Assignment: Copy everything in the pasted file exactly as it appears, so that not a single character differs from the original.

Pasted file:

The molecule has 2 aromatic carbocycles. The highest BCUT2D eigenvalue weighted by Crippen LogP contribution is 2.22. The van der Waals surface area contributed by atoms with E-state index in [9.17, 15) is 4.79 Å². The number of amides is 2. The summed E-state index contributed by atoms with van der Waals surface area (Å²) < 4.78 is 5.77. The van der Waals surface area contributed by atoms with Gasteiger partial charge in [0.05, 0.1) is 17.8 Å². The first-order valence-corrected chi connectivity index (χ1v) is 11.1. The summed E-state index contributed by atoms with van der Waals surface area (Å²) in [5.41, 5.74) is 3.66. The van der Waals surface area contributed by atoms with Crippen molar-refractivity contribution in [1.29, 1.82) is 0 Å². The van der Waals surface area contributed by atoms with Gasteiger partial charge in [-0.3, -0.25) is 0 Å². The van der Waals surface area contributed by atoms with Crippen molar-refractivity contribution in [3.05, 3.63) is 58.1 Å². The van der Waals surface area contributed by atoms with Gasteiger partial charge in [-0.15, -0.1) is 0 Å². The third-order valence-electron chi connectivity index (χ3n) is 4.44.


The molecule has 2 aromatic carbocycles. The highest BCUT2D eigenvalue weighted by Crippen LogP contribution is 2.22. The van der Waals surface area contributed by atoms with E-state index in [9.17, 15) is 4.79 Å². The number of amides is 2. The summed E-state index contributed by atoms with van der Waals surface area (Å²) < 4.78 is 5.77. The van der Waals surface area contributed by atoms with Gasteiger partial charge in [0.05, 0.1) is 17.8 Å². The first-order valence-corrected chi connectivity index (χ1v) is 11.1. The summed E-state index contributed by atoms with van der Waals surface area (Å²) in [5.41, 5.74) is 3.66. The van der Waals surface area contributed by atoms with Crippen molar-refractivity contribution in [1.29, 1.82) is 0 Å². The van der Waals surface area contributed by atoms with Gasteiger partial charge in [-0.3, -0.25) is 0 Å². The van der Waals surface area contributed by atoms with Crippen molar-refractivity contribution in [3.05, 3.63) is 58.1 Å². The van der Waals surface area contributed by atoms with Gasteiger partial charge in [-0.15, -0.1) is 0 Å². The third-order valence-electron chi connectivity index (χ3n) is 4.44.